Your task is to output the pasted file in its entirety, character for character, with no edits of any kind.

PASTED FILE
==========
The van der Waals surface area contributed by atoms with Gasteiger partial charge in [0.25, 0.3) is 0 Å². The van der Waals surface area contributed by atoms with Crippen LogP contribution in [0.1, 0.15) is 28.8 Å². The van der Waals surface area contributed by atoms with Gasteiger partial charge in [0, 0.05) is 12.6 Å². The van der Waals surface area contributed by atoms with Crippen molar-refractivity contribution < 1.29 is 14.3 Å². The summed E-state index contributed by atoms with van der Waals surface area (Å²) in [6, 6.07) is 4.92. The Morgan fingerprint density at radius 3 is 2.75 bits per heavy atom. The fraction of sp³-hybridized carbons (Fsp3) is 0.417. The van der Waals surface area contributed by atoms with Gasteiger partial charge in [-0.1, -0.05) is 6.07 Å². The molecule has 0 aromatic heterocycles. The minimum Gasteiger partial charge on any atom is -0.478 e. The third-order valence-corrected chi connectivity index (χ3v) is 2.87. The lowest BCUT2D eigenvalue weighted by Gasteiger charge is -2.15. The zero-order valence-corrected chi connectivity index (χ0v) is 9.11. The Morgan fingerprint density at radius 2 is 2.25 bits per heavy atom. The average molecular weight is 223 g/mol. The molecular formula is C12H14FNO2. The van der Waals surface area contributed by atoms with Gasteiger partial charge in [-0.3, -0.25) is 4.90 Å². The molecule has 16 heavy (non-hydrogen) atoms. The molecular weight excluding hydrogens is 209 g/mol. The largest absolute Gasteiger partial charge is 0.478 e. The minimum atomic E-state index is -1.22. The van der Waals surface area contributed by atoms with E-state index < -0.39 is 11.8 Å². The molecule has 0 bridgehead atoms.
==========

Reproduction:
The van der Waals surface area contributed by atoms with Gasteiger partial charge in [0.25, 0.3) is 0 Å². The van der Waals surface area contributed by atoms with Crippen LogP contribution in [0.1, 0.15) is 28.8 Å². The van der Waals surface area contributed by atoms with Gasteiger partial charge in [0, 0.05) is 12.6 Å². The van der Waals surface area contributed by atoms with Crippen molar-refractivity contribution < 1.29 is 14.3 Å². The summed E-state index contributed by atoms with van der Waals surface area (Å²) in [6, 6.07) is 4.92. The Morgan fingerprint density at radius 3 is 2.75 bits per heavy atom. The fraction of sp³-hybridized carbons (Fsp3) is 0.417. The van der Waals surface area contributed by atoms with Gasteiger partial charge in [-0.1, -0.05) is 6.07 Å². The molecule has 0 aromatic heterocycles. The minimum Gasteiger partial charge on any atom is -0.478 e. The third-order valence-corrected chi connectivity index (χ3v) is 2.87. The lowest BCUT2D eigenvalue weighted by Gasteiger charge is -2.15. The zero-order valence-corrected chi connectivity index (χ0v) is 9.11. The Morgan fingerprint density at radius 2 is 2.25 bits per heavy atom. The average molecular weight is 223 g/mol. The molecular formula is C12H14FNO2. The van der Waals surface area contributed by atoms with Gasteiger partial charge in [-0.3, -0.25) is 4.90 Å². The molecule has 16 heavy (non-hydrogen) atoms. The molecular weight excluding hydrogens is 209 g/mol. The largest absolute Gasteiger partial charge is 0.478 e. The minimum atomic E-state index is -1.22. The van der Waals surface area contributed by atoms with E-state index < -0.39 is 11.8 Å². The molecule has 0 bridgehead atoms.